RALEIGH – Republican Giant and longtime Senator from North Carolina Jesse Helms still resonates in the politics of the Old North State and across the nation. As we approach the 45 year anniversary of Helms’ first election to Congress’ upper chamber, a former aide of his is sharing remarkable concession speeches that, fortunately, ‘Senator No’ never had to give.
From the News & Observer:
“On the afternoon of Nov. 7, 1972, Jesse Helms handed a young aide named Patrick Reilly the drafts of two typewritten speeches.
“I’m going to need one of these tonight,” Helms told Reilly. “Make sure I get the right one.”
Later that night, Reilly, then 20, slipped one of the drafts onto the podium at Raleigh’s Hilton Hotel and smiled as Helms addressed jubilant supporters.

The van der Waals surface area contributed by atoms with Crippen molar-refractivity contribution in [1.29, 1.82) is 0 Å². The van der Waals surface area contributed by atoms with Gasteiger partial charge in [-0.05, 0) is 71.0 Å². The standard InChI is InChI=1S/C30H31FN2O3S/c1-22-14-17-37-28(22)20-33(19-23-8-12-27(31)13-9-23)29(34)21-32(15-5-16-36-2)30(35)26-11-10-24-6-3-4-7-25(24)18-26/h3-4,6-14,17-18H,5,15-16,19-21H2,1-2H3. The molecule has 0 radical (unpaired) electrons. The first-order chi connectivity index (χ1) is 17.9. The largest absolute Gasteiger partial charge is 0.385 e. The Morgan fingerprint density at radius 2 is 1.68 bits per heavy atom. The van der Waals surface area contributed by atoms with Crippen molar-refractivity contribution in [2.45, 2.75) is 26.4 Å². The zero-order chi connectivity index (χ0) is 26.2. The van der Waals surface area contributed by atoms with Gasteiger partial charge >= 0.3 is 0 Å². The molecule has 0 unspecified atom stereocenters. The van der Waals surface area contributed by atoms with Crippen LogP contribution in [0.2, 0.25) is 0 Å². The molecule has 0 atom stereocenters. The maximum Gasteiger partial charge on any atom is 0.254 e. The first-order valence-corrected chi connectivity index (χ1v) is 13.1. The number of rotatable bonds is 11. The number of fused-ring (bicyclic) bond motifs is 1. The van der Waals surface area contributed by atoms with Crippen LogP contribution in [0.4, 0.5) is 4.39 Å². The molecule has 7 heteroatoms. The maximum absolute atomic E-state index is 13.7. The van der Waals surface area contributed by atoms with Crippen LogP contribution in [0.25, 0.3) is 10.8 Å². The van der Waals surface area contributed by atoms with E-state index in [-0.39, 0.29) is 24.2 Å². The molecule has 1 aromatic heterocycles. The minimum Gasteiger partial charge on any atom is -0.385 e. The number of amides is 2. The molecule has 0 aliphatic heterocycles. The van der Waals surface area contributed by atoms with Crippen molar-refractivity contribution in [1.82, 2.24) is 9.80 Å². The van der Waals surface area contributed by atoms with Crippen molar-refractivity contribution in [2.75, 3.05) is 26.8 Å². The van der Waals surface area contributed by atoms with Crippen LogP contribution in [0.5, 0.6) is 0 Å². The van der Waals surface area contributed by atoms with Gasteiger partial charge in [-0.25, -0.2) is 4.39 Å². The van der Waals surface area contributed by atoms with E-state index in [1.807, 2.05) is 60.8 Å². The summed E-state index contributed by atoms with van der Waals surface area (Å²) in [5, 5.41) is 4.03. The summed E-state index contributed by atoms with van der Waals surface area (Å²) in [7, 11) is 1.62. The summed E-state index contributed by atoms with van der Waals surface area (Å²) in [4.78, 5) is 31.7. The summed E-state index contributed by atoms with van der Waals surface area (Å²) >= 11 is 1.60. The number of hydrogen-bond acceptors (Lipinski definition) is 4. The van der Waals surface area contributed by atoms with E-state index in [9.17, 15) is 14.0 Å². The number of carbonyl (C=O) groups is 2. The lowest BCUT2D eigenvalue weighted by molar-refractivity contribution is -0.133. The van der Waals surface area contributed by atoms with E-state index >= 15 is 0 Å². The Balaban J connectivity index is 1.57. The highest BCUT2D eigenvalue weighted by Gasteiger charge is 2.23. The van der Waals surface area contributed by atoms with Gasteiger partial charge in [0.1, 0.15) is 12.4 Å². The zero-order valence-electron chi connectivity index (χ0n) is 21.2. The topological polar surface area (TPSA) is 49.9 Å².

“The people of North Carolina have today united in a great bipartisan effort to seek the restoration and preservation of their freedoms,” said the U.S. Senator-elect.
But Reilly kept the other draft, the concession speech.
He took it home to upstate New York and saved it through decades of successive moves. Last year he sent it to the Jesse Helms Center in Wingate. The center plans to release it this week, the 45th anniversary of Helms’ first election to the U.S. Senate.
The speech that Helms never gave would have changed the arc of American politics, the conservative movement and maybe even the presidency. It could have abruptly aborted a Senate career that went on to last for three decades. It was one that made him a pioneer of modern attack politics, invoking hot-button issues of race and homosexuality. He reached levels of international influence no North Carolinian had ever enjoyed.
“I accept the consequences of the people’s verdict with good cheer,” Helms was prepared to say. “I am grateful for the fact that I live in a land where I could try.””
Read the rest of the homage to the late Sen. Helms, here.